Backdating child maintenance
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They separated shortly after Luc’s birth and the father then had a further son after marrying and then later divorcing.At the time of this judgment he resided with a new partner and had fathered a third child.
Top-up maintenance The relationship between mother and father had lasted 4 years and they had a child in 2002, named Luc, but remained unmarried.
During the father’s divorce proceedings, Luc’s mother learnt that shares in one of the companies he had owned appeared to still belong to him, whereas during the 2005 maintenance proceedings he had alleged these were in his wife’s name.
The mother obtained disclosure of the husband’s financial position as he had been presenting it during divorce proceedings.
He failed to disclose these facts to the mother and, although he had made some small voluntary increases in child maintenance, these were not proportional to his increase in income and capital.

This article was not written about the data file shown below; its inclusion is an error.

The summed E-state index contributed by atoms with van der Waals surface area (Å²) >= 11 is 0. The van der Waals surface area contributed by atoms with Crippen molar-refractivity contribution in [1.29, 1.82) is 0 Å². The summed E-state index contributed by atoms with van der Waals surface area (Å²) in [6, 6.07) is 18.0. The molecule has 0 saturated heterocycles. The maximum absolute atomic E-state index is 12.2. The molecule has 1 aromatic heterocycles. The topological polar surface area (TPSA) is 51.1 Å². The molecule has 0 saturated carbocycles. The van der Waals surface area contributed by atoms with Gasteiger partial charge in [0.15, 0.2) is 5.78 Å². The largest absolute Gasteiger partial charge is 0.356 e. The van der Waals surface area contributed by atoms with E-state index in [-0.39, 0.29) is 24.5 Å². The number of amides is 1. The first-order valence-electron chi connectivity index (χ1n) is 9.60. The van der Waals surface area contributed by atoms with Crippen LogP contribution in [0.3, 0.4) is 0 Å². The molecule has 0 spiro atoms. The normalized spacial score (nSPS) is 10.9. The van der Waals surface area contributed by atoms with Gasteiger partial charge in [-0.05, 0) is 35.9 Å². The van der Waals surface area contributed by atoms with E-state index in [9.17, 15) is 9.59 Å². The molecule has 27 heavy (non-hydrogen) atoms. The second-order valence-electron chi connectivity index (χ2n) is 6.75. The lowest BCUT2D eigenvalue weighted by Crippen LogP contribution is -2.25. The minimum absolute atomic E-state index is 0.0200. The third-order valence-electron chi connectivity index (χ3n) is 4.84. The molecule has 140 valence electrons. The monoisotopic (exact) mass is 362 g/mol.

The mother had been unemployed for some time after sustaining injuries in a car accident.
This was largely due to the uncertainty of the financial positions of both parties and the fact that there would only be clarity as to their positions in the long-term.
In the meantime, even though an increased maintenance order would mean the father eating into his capital, this was considered preferable to reducingpayments to Luc: the interests of the child were paramount.
It may be possible for a “Christmas” order to be agreed between parties,which would have the effect of ensuring that the maintenance agreement was never more than 12 months old and therefore could not be subject to CSA assessment.
It is likely that where relations between parties are acrimonious, no agreement will be reached.
The father’s earnings had also increased consistently over the years since the original maintenance order, which had been based on a projected future salary of £150,000.
In addition, it was thought that he could expect significant capital growth in the future.
In delivering his judgment in this case Mr Justice Charles found that there had been inconsistences in the father’s account of his ownership of the company shares.